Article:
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Sharks have always been there, but the reality is that the number of sharks in our waters have increased dramatically.

By Fred Golofaro  |  July 20, 2020
Sand tigers sport a gnarly set of teeth.

Sharks have always roamed the waters surrounding Long Island. In the past it was primarily an offshore fishery although I can go back half a century and recount incidents and first hand experiences of sharks occurring in our inshore waters, including Long Island Sound and South Shore bays. I have seen a great white less than 200 yards off the beach between Gilgo and Tobay. I once tried to bait an estimated 400-pound mako that was feeding on a school of small bluefish east of the Fire Island Coast Guard Station inside Great South Bay, and watched six to eight foot sharks moving under the lights off of the station’s dock. And there were always reports of surfcasters in Montauk having sharks go after fish on their stringers.

Yes, the sharks have always been there, but the reality is that the number of sharks in our waters has increased dramatically. Federal regulations protecting sandbar (brown) sharks, sand tigers and dusky sharks have no doubt contributed to the increase. Surf fishermen have been relying on bunker chunks to catch bass and blues during the summer doldrums for as long as I can remember. Hooking a shark, excluding dogfish and sand sharks, was a rarity until the last few seasons. These days, reports of casters hooking as many as ten sharks in one night are no longer surprising. Most are sand tigers and sandbars, but there have been dusky, and small threshers and makos beached as well.

The protected status of these sharks means they can’t be targeted, but anglers hoping for a bass or blue cannot avoid hooking them. As a result, they have beefed up their terminal tackle to avoid the frequent bite-offs from sharks. If you do hook and land one of these sharks, regulations require you do not remove it from the water. No dragging the shark ashore for photos and a fleeting moment of Instagram fame unless you want to get a call from DEC or NOAA. The best practice is to cut the leader and let the shark swim off. Their strong digestive juices will make short work of the hook. The safest way to remove a hook from a shark is with a long handled hook disgorger. You should avoid using stainless hooks for any chunking you do. In fact, shark fishing regulations require only non-stainless, non-offset circle hooks be used, and I suggest you follow these guidelines for all of your chunking. Given the new striped bass regulations where fish over 35 inches must be released, these circle hooks will also give big stripers a better chance for survival when released. In 2021, circle hooks become mandatory when targeting striped bass with bait.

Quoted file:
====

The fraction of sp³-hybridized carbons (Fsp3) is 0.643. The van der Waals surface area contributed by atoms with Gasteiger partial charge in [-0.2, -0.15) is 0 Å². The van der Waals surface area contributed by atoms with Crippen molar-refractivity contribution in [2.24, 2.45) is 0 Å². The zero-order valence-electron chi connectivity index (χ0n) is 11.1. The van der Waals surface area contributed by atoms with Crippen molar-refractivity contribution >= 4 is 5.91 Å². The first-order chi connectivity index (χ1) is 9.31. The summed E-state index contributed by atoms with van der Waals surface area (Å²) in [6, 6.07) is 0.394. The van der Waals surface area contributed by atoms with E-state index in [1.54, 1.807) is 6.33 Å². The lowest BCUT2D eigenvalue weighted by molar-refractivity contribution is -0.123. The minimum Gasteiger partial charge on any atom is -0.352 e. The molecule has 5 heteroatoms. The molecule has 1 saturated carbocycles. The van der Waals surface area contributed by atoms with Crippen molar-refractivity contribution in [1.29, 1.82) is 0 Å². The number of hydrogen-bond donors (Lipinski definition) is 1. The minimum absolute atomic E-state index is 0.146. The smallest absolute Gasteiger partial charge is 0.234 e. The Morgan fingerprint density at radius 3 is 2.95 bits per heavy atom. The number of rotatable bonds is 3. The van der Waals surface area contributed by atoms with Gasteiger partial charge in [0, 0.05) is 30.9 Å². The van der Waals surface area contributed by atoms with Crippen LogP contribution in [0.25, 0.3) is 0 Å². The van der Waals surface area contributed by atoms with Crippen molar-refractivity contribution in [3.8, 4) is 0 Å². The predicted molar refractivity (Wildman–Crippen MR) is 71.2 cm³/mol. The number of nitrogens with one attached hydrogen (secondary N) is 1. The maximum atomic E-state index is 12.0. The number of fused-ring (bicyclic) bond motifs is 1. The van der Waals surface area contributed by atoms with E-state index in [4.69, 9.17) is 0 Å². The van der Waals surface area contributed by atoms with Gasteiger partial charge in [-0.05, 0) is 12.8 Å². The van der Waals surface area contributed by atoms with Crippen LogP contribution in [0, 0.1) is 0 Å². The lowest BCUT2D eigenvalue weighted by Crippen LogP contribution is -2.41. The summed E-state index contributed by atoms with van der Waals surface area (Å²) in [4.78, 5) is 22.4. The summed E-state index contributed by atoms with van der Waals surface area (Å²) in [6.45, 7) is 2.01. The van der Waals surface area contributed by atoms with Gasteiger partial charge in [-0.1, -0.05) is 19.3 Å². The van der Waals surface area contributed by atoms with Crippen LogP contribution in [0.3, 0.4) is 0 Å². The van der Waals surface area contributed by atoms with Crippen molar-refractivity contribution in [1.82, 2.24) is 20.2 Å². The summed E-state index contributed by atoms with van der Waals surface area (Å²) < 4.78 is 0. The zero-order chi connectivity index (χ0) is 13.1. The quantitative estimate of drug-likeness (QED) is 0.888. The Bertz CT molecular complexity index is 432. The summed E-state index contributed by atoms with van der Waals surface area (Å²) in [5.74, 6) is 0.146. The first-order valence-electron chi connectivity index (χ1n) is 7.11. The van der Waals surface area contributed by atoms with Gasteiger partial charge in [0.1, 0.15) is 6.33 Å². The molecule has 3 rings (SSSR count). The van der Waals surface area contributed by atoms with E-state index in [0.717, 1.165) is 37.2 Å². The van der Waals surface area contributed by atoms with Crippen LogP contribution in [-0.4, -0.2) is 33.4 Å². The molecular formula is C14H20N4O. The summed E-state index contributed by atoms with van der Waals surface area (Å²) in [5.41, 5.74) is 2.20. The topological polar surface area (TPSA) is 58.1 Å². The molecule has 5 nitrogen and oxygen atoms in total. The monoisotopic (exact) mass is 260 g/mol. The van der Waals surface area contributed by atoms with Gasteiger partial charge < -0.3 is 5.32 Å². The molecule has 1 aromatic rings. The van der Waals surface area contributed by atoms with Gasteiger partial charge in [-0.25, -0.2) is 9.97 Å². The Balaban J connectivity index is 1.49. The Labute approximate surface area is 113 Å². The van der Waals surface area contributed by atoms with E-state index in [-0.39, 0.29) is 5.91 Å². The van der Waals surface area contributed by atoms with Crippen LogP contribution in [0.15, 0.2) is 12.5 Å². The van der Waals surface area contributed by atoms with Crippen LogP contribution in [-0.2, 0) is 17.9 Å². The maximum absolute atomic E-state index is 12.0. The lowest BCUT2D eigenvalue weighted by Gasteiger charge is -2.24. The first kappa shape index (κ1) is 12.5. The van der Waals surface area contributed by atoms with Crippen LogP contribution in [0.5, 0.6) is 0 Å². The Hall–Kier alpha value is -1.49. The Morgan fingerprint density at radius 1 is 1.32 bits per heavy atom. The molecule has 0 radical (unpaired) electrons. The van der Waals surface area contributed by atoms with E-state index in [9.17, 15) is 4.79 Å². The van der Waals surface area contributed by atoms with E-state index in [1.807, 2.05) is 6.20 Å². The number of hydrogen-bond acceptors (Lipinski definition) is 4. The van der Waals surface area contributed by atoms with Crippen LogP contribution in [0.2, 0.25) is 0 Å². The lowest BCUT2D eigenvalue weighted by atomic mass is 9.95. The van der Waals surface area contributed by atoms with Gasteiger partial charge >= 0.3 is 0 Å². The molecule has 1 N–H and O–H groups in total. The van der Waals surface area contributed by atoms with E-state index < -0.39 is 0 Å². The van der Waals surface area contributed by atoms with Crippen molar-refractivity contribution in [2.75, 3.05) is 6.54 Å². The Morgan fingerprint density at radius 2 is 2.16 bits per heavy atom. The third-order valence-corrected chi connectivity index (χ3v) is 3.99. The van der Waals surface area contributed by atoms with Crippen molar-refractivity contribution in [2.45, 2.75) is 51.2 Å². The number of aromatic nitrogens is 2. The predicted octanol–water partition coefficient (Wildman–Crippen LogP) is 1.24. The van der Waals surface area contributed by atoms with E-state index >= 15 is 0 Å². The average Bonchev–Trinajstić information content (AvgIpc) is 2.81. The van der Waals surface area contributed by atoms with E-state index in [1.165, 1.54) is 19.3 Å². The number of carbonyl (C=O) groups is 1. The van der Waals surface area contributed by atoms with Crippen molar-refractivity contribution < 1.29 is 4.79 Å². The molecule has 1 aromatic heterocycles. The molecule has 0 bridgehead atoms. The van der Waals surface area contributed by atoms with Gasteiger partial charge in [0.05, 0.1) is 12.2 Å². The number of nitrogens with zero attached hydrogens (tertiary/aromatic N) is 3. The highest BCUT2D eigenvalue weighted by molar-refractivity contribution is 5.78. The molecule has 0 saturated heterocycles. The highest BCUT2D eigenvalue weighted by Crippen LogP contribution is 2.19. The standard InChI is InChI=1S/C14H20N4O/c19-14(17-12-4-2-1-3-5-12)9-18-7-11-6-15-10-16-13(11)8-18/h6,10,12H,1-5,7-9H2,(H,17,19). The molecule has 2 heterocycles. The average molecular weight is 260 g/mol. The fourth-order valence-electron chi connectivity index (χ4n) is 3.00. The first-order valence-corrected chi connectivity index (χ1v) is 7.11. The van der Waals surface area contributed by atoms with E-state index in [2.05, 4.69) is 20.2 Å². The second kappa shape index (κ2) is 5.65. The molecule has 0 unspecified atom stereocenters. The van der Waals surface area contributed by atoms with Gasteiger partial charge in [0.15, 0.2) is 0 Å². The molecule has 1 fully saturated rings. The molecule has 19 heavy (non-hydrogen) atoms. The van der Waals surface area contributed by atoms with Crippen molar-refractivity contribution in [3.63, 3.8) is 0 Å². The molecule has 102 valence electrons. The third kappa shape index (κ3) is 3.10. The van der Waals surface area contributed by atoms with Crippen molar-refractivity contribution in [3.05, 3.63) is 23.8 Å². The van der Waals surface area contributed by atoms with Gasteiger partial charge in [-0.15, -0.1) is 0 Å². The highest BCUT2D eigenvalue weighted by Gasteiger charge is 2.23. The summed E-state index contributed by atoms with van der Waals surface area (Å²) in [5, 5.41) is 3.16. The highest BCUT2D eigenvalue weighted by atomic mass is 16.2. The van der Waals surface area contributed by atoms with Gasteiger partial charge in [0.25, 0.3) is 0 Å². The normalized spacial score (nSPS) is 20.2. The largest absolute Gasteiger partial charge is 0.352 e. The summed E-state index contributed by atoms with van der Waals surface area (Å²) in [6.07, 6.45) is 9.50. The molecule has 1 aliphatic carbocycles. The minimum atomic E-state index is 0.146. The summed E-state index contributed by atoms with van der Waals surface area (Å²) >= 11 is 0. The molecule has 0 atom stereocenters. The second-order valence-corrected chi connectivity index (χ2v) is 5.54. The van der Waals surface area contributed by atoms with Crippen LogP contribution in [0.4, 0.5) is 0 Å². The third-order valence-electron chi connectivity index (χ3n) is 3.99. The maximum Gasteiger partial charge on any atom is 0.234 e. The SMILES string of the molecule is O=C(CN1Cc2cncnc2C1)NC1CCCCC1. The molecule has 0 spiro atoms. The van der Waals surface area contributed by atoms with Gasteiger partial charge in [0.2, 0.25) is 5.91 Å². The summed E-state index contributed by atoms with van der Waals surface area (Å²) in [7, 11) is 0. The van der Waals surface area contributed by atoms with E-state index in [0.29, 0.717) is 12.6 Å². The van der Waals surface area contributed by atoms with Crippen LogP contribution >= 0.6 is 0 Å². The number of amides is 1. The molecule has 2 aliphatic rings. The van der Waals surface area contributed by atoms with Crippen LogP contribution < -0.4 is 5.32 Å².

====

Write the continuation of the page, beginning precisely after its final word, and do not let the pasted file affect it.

Sand tigers and sandbars are not the only sharks on the increase along our shores. The East End of the Island has been identified as a nursing ground for great whites and numerous pups weighing 300 to 600 pounds have been recorded in Montauk’s near shore waters the past couple of years. The rapidly expanding seal population at the point has resulted in an increased number of great whites prowling East End waters. That should be of far greater concern than the large numbers of sandbar and sand tigers cruising the Island’s South Shore beaches. Last season, wetsuiter John Bruno had an estimated 50-inch striper bitten in half while perched on a south side rock. Another caster reported a couple of 10 to 12 footers cruising the shoreline, while another surfcaster beat off an aggressive seven footer with his rod butt. Just last week, Steve Petri from Bob’s Bait & Tackle came across several 20-pound class stripers washed up on the beach in the Fire Island area that had been bitten in half by guess what.

So sharks are now very much of the beach scene and if you are going to target blues and stripers with chunk baits like bunker and mackerel, be prepared to do battle with some toothy critters. Before hitting the beach, you should check out the current recreational fishing regulations pertaining to sharks at: https://www.dec.ny.gov/docs/fish_marine_pdf/fishlimitssharks.pdf